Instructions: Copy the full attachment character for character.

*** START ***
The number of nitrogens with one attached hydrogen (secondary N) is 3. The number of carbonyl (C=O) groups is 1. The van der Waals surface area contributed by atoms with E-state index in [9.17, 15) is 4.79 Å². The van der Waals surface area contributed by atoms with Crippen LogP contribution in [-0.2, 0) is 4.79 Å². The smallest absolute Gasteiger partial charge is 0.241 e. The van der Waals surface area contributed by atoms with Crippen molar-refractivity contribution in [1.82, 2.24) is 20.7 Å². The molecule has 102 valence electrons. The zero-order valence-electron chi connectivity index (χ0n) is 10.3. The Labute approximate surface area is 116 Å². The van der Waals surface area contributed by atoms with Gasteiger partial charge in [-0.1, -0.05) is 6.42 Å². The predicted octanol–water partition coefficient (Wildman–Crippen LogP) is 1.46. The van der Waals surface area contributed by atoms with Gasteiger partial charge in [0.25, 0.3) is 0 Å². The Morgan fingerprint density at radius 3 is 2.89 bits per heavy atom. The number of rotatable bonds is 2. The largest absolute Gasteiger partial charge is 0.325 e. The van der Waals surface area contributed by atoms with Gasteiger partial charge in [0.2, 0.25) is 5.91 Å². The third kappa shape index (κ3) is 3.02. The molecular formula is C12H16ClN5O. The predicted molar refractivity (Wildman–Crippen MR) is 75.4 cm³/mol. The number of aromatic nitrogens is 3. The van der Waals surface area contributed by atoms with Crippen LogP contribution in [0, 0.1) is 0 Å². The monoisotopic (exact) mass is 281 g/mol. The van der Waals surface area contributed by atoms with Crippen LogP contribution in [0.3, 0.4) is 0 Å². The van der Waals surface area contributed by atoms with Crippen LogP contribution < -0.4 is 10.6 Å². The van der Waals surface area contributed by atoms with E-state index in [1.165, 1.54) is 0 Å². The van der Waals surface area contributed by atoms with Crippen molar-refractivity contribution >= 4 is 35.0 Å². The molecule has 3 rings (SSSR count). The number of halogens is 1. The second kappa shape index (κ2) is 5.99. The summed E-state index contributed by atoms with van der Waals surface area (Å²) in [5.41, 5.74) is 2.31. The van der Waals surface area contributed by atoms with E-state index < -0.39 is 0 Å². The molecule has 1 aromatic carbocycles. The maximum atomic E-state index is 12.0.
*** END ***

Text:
The number of nitrogens with one attached hydrogen (secondary N) is 3. The number of carbonyl (C=O) groups is 1. The van der Waals surface area contributed by atoms with E-state index in [9.17, 15) is 4.79 Å². The van der Waals surface area contributed by atoms with Crippen LogP contribution in [-0.2, 0) is 4.79 Å². The smallest absolute Gasteiger partial charge is 0.241 e. The van der Waals surface area contributed by atoms with Crippen molar-refractivity contribution in [1.82, 2.24) is 20.7 Å². The molecule has 102 valence electrons. The zero-order valence-electron chi connectivity index (χ0n) is 10.3. The Labute approximate surface area is 116 Å². The van der Waals surface area contributed by atoms with Gasteiger partial charge in [-0.1, -0.05) is 6.42 Å². The predicted octanol–water partition coefficient (Wildman–Crippen LogP) is 1.46. The van der Waals surface area contributed by atoms with Gasteiger partial charge in [0.25, 0.3) is 0 Å². The Morgan fingerprint density at radius 3 is 2.89 bits per heavy atom. The number of rotatable bonds is 2. The largest absolute Gasteiger partial charge is 0.325 e. The van der Waals surface area contributed by atoms with Gasteiger partial charge in [0.2, 0.25) is 5.91 Å². The third kappa shape index (κ3) is 3.02. The molecular formula is C12H16ClN5O. The predicted molar refractivity (Wildman–Crippen MR) is 75.4 cm³/mol. The number of aromatic nitrogens is 3. The van der Waals surface area contributed by atoms with Crippen LogP contribution in [0, 0.1) is 0 Å². The monoisotopic (exact) mass is 281 g/mol. The van der Waals surface area contributed by atoms with Crippen LogP contribution in [0.3, 0.4) is 0 Å². The van der Waals surface area contributed by atoms with Crippen LogP contribution < -0.4 is 10.6 Å². The van der Waals surface area contributed by atoms with E-state index in [1.165, 1.54) is 0 Å². The van der Waals surface area contributed by atoms with Crippen molar-refractivity contribution >= 4 is 35.0 Å². The molecule has 3 rings (SSSR count). The number of halogens is 1. The second kappa shape index (κ2) is 5.99. The summed E-state index contributed by atoms with van der Waals surface area (Å²) in [5.41, 5.74) is 2.31. The van der Waals surface area contributed by atoms with E-state index < -0.39 is 0 Å². The molecule has 1 aromatic carbocycles. The maximum atomic E-state index is 12.0.